I saw three varied rock documentaries at the NZ International Film Festival in Auckland, the first of which, Nick Cave’s 20,000 Days On Earth (directed by Iain Forsyth and Jane Pollard), the most cinematic and staged of all three. There was a bit of hype surrounding this one, to which I was largely ignorant of considering I’m not the biggest Nick Cave fan. I like his music, but have never really delved further than his most popular albums (Murder Ballads, last year’s Push The Sky Away). I’ve gained more of an appreciation for him recently due to his live shows, having seen a few streamed from festivals the last couple of years. His most recent Glastonbury performance was brilliant and enough to convert a non-fan, check it out.
20,000 Days On Earth looks at a fictional 24 hours in the life of Nick Cave, on his twenty thousandth day on earth. An extremely well filmed day and productive day, we see him rehearse and song write with his band and have some hilarious nostalgic conversations with Bad Seeds member Warren Ellis. The band scenes eventually culminate in a riveting performance at the Sydney Opera house, the cinematography focusing just as much on the reaction of the audience members as the charisma of Cave on stage.
This being his film, Cave dominates every scene and lets us into his life in a very deliberate kind of way. He takes us on a trip to his therapist, and with a lot of mood lighting as the camera shifts about (possibly on a dolly), Cave gives insight into his childhood, what he remembers of his father and his stints with religion and addiction (addiction jokingly said to be preferable to religion). Cave also takes meandering drives around Brighton which he now calls home, and is joined by people from his past who float in and out, bringing up key moments from Cave’s life and asking questions. Kylie Minogue’s cameo is a particularly notable one as is one of his ex-Bad Seeds members Blixa Bargeld, who discusses his reason for leaving the band.
The overall mood of the film is of inspiration, spending much time looking at the creative process behind Cave writing his songs and the influence of the past on his work. I left feeling quite inspired. Although it’s all about Cave, through several monologues he connects to larger themes of the benefits of living a life for art. Cave seems to want to inspire us to be productive, to be more adventurous with our ideas. I feel any creative type will benefit from a trip into an artist’s world such as this.
Watch the trailer:
I’ve been checking out a bunch of films at the NZIFF Auckland leg, and it feels right to write up some thoughts on them.
My selection so far has been dominated by documentaries; the Nick Cave day-in-the-life musical drama 20,000 Days On Earth opening the fest for me, followed by the questionable Kung Fu Elliot on the Sunday and a revealing look into oil mining in Africa, Big Men today. Amongst that I found the time to see The Young And Prodigious T.S. Spivet, a charming novel adaptation by the director of Amelie and Alien Resurrection, Jean-Pierre Jeunet.
Of the films Big Men has so far hit the hardest. An incredibly thorough documentary from Rachel Boynton, who’d previously exposed the corruption of South American politics in Our Brand is Crisis (2005), now tackles the secret world of African oil deals. Boynton takes us deep inside the big players on all sides of the African oil war, the CEO’s of the American oil company Kosmos, the governments of Nigeria and Ghana as they do deals with the companies and the armed militants, unafraid to sabotage the oil extraction efforts to get a cut of the profit for their own people. Theres corruption on all sides and huge billion dollar deals but the bigger questions are asked; who is entitled to the money made from these oil deals? Will the impoverished people of Nigeria and Ghana see any benefits from the extraction of their countries own minerals, or will the money go straight into the pockets of the investors and the government officials?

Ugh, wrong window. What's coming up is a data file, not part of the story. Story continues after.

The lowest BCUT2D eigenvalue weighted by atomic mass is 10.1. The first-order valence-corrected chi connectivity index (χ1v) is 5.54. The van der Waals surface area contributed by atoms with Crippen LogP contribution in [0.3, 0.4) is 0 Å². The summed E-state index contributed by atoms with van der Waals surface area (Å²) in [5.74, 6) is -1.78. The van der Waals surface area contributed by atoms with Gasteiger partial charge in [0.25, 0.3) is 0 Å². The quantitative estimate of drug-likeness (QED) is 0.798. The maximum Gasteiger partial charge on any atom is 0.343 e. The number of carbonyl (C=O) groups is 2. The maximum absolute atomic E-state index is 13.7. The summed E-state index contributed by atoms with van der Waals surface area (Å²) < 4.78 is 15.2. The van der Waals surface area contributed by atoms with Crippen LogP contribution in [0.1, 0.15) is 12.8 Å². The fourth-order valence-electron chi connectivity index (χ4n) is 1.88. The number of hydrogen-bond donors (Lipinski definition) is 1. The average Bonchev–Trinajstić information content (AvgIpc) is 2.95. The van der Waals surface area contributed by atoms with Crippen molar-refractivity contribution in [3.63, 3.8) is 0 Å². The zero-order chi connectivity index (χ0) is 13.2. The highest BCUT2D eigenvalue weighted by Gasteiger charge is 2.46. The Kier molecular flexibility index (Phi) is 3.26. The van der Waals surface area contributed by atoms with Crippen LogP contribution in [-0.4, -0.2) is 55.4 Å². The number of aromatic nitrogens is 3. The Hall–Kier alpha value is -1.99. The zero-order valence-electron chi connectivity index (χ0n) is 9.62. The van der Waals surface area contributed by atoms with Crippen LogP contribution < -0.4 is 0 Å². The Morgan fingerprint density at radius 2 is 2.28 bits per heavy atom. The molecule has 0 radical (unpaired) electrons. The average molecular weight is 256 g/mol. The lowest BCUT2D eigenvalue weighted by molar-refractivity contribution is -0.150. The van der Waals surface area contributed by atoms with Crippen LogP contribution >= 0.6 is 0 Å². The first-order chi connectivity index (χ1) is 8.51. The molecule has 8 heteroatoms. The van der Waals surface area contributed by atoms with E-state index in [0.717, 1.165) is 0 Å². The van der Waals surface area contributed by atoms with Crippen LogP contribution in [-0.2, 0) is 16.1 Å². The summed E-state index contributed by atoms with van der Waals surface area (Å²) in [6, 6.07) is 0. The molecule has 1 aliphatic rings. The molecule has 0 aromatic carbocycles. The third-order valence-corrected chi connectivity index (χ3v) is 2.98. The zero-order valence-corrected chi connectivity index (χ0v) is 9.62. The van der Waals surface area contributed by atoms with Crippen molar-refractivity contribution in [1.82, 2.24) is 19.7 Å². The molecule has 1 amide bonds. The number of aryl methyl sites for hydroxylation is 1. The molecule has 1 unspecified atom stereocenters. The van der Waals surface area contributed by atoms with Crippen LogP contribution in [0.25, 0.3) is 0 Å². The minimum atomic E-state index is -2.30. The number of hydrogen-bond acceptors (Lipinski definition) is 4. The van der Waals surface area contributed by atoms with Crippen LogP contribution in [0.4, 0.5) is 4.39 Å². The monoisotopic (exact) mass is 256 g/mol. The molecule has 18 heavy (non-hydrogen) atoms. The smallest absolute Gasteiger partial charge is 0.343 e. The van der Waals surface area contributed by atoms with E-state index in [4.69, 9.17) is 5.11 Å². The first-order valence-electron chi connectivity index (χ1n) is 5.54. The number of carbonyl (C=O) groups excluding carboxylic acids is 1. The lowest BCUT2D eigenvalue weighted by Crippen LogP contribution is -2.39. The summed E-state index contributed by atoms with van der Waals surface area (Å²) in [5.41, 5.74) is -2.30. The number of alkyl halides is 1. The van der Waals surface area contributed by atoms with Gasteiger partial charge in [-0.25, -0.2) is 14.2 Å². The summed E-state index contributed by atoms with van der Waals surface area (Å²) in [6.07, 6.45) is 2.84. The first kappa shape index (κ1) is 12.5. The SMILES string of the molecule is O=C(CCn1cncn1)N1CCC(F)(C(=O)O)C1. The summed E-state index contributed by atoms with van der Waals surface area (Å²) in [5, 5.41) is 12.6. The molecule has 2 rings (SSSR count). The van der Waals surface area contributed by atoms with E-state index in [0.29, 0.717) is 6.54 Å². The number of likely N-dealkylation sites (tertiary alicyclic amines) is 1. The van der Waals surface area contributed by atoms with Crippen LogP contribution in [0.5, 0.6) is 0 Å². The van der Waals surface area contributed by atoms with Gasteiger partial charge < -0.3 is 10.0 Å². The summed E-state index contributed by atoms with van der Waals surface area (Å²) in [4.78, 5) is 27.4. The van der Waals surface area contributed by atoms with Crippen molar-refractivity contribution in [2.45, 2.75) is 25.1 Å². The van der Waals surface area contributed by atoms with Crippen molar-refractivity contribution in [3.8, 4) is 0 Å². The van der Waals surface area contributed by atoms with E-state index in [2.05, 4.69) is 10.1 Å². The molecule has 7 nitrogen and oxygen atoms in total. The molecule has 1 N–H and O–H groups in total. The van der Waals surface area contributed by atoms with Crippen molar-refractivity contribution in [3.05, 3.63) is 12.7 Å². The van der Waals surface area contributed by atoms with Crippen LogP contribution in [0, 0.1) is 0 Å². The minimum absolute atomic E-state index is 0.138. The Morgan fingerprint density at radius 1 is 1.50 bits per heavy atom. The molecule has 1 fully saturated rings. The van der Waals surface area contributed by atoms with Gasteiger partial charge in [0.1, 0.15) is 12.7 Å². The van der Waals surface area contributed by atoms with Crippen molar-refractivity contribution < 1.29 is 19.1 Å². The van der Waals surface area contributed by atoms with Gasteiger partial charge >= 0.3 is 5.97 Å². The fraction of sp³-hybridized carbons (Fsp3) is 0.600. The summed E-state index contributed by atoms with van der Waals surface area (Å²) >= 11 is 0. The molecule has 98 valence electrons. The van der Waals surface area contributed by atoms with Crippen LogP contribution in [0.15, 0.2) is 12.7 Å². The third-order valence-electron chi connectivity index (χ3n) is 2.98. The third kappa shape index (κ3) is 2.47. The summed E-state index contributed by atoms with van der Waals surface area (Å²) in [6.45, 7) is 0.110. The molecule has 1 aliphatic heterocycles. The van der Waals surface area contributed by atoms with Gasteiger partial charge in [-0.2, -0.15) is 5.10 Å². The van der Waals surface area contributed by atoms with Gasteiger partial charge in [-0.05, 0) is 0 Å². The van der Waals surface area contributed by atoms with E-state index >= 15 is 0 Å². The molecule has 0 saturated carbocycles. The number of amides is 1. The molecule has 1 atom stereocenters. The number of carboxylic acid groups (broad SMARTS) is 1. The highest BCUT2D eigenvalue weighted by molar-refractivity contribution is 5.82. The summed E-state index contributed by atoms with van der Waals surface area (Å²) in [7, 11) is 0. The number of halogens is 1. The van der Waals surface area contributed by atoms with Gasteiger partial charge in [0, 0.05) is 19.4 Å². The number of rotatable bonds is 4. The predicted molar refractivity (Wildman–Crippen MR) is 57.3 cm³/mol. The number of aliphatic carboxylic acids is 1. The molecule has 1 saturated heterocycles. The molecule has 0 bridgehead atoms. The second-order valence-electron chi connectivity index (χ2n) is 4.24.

Boynton objectively documents the events and probes into players motivations, never directly passing judgement, letting the audience build it’s own opinion. It’s certainly a complex situation but the failings of the profit driven capitalist system are ever prevalent as is the systems victims, everyday family’s caught in the wake of the all consuming machine. In this case the victims are the Nigerian and Ghana families; one could sympathize with the militants even as they wore balaclavas and held rocket launchers, mostly because as they explained, all they wanted was to leave something for their children and bring some of the profit from the oil drilling back into the community.
As the title suggests, all these major players are motivated by the desire to be big men, and Boynton looks at this ego-driven mentality as one possibility for the chaos that surrounds the business of extracting such in demand resources as oil. The CEO’s want to protect their reputation, the African government leaders want more for their country (and their own pockets) and the militants want the profit to be directed to the communities.
These are the broad themes but the film also tackles specific deals, particularly between Kosmos negotiating with the Ghana government over the first drilling of oil within Ghana, documenting the financial collapse as it directly effects these events. I recommend the watch never the less.